Write two or three open ended questions that are centered around your class or course. Include at least one question that is easily answered and one question that is a challenge for the group. Have your students answer anonymously on note cards, then collect the answers to find a general sense of your group’s starting point.

  1. Where Were You When…?

Pick a date in any year before orientation and give your students time to tell the group what they were doing in that time (such as the summer of 2015, when Marvel’s Avengers was in theaters, or when the last president was elected).

  1. Find Your Twin

Pass a piece of paper or note card to each student. Then have your students fold the paper in half and, on the left side, write a list of ten or twenty personal traits. Label the column on the left My Traits and the one on the right My Twin’s Autograph. Once everyone is finished writing, have them search for their “trait twin.”

  1. Three of a Kind

Instruct your group to find three other students in the room that they share something in common with. These aren’t visible things, so no hair color, eye color, etc. This icebreaker prompts conversation and explores similarities with one another.

  1. My Most Embarrassing Moment

Tell your students that at the beginning of your next class they will all share their most embarrassing moments for two minutes. This gives them time to prepare fun stories and interesting anecdotes. A variation of this icebreaker is to have your students share something interesting or good that happened to them in the past day.

  1. Cross the Line

Ask your students to assemble on one side of a drawn line. Have the leader read a personal statement that students can agree or disagree with. Any student who agrees with the statement crosses the line and stands on the other side. Choose a few students to speak on why they crossed the line, then repeat the activity for any number of designated statements. 

This activity is easy and flexible and works well in large groups. It allows students to build a sense of camaraderie.

  1. Musical Get-To-Know-Me

Prepare a room with moveable chairs and point every student to a seat. This is just like the classic musical chairs, but as people start to lose their seats they have to share their name, where they’re from and their major.

  1. Pop a Question

Have the orientation leader prepare questions on a piece of paper or note cards and put one inside of a balloon. Give each student a similar balloon to blow up and tie off, but don’t let them know what the question is inside of it. After everyone is done blowing up their balloons, do a short round of balloon volleyball and mix up the questions. Then, one at a time, have the students pop their balloons and answer the questions aloud.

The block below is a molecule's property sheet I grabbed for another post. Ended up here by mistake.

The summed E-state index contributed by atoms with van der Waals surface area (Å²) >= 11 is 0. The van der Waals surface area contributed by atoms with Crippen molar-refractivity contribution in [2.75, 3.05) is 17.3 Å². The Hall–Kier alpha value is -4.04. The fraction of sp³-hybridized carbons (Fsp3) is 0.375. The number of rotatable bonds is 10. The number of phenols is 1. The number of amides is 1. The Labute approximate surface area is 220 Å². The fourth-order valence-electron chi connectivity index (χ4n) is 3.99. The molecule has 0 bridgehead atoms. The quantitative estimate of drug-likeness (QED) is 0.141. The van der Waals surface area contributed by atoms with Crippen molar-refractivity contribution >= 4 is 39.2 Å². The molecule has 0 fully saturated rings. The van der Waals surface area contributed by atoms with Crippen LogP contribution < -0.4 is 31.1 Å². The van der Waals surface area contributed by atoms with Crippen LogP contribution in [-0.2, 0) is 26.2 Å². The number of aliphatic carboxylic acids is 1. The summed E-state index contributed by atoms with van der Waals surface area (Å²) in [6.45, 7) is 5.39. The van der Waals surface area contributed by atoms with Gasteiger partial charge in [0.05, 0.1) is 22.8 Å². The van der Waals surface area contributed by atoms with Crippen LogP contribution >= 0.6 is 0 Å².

1. Back to Back

Prompt each student to find a partner of about equal height and weight, or pair up students to your leisure. Have each of the paired students lock arms with their backs still to one another. With arms still locked, have each pair sit on the ground and kick their legs out straight to the floor and then try and stand back up.

  1. Questions Only

Have the orientation leader break the students into two smaller groups and then pick a topic of conversation. Set the two groups up in a line facing one another. The first person from each line will talk to the other, but only asking questions. If a student stumbles or doesn’t ask a question, they’re out. This continues on until one line is exhausted.

  1. Find Me

Have each student write on a blank card with three or less statements about themselves. Gather up the cards, shuffle them and then pass them out at random and have each student seek out the card’s original owner.

  1. Zip, Zap, Zop

Prompt everyone to gather into a circle and have one person start. The first person says “zip” and points at another student, who then says “zap” and points to someone else. Then that person says “zop” and points to a third person. This continues on repeating in sequence, moving faster and faster. Whoever doesn’t notice they’ve been pointed at or doesn’t respond quickly enough is out. 

  1. Poker Hand

Have a large group of students (fifty-two or more) shuffle a deck of cards and hand out one card per student. Then have the students find the four other students to form the best possible hand of poker. Keep the code for poker written up on a whiteboard or PowerPoint slide to help students who might be unfamiliar with the rules.

  1. Blindfolded Polygon

Ask your students to form a circle and have them put on blindfolds. Give them each a piece of rope, yarn or string and have them hold onto their piece. Blindfolded, they must attempt to form a perfect square with their group while holding onto the rope. When the group thinks they’ve done it, instruct them to place their ropes on the floor and remove their blindfolds to check their work. You can up the challenge by changing the geometric shape.

  1. Body Language

Have the orientation leader split the group in half. Each new team will be assigned a word they must spell out using just their bodies, with no hand signals. The other group must then figure out what they’re spelling.

  1. Webs